- Walter Novak
- Shok Paris ended its 15-year layoff by tearing the roof off the Odeon last week.
The Agora concert club celebrates its 38th anniversary this weekend with a performance that includes legendary Cleveland bands from the Agora's early years. The Saturday, June 12 show will feature sets by Rainbow Canyon, Joey & the Continentals, Fayrewether, and Wild Horses, in addition to an 18-piece horn ensemble composed of well-known Cleveland musicians.
"The whole event is to salute the Agora for being the country's longest continuously running rock club," says Buddy Maver, former Agora vice president, booker, and drummer-singer of the Charades and Rainbow Canyon. "And to salute Henry LoConti, the Agora owner."
The Agora opened in Little Italy in 1966 and moved a year later to East 24th Street, where it stayed until a fire forced another move, in 1984, to its current location at 5000 Euclid Avenue. Over the '70s and '80s, it grew into a 10-city chain that spanned as far as Miami and Dallas, with locations in Youngstown, Toledo, and Columbus.
"From 1965 to '75, that was the golden age of rock and roll," says Maver. "All those groups had national airplay and records. They were Cleveland bands, but they were Cleveland-based bands."
· Decades after WMMS's Coffee Break concerts first turned local performances into national news, the series makes a comeback Friday, June 11. The alt-rock band Sponge, which apparently survived the '90s, will visit the Buzzard studios at noon for an interview session and live music, prior to its show that night at the Agora. DJ-promotions coordinator Mark "Munch" Bishop says listeners should expect more.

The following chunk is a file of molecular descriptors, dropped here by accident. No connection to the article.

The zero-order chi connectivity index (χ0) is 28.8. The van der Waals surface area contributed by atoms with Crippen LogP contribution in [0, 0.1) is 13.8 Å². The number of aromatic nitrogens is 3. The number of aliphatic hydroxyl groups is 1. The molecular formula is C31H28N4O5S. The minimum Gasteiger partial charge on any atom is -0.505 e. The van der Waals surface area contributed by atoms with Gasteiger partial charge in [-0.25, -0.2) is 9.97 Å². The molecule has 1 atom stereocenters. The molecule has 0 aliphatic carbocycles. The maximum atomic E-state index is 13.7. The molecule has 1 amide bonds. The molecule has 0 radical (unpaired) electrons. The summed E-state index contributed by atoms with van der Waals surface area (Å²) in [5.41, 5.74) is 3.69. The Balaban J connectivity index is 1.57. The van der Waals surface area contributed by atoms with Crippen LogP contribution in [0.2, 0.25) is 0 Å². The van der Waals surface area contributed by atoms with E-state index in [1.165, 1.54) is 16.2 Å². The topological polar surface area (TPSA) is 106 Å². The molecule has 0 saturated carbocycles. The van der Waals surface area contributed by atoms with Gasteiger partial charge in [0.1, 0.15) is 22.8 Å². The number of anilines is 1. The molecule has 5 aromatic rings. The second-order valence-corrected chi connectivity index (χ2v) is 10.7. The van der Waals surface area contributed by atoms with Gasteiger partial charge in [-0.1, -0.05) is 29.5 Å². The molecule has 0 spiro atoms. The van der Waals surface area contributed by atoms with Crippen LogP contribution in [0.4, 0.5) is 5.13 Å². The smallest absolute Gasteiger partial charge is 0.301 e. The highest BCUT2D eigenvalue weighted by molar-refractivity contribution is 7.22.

"We'd do one every week if we had a national band that would come," he says. "But it's a competitive market out there."
Meanwhile, the station's Native Noise, formerly a monthly hour of local music, is now a weekly two-hour show. From 10 p.m. to midnight Sundays, it features an hour of talk and music with a local act, followed by an hour of requests for Cleveland-area artists.
"So many people want to hear local music on the radio again," says Native Noise host Jesse. "And eventually, we talked the big bosses into it. You hear this, and you say, 'This stuff is really good.'"
· Tattooed punkers the Vacancies canceled a June 28 showcase at New York City's CBGB's and pulled out of a May 30 slot opening for Joan Jett at Tower City Amphitheater, but they haven't broken up. Bassist Jeff Kovatch says that ongoing tensions between drummer Sean Watkins and the rest of the group came to a head, and the parties split without time to recruit a replacement. "We're still going to be around," says Kovatch. "This is just a bump in the road."
· A new all-metal local website has opened its virtual doors. In addition to featuring local hellions, www.clevelandlocalscene.com showcases cover bands and visiting acts.
· Having outlived their own genre's popularity by six years, Shaker Heights ska sensations the Skanktronics are finally calling it a day. Pay your respects at their final show Friday, June 11, at the Grog Shop (2785 Euclid Heights Boulevard, Cleveland Heights). Clear Channel and the Tri-Lateral Commission have scheduled the next ska revival for summer 2010.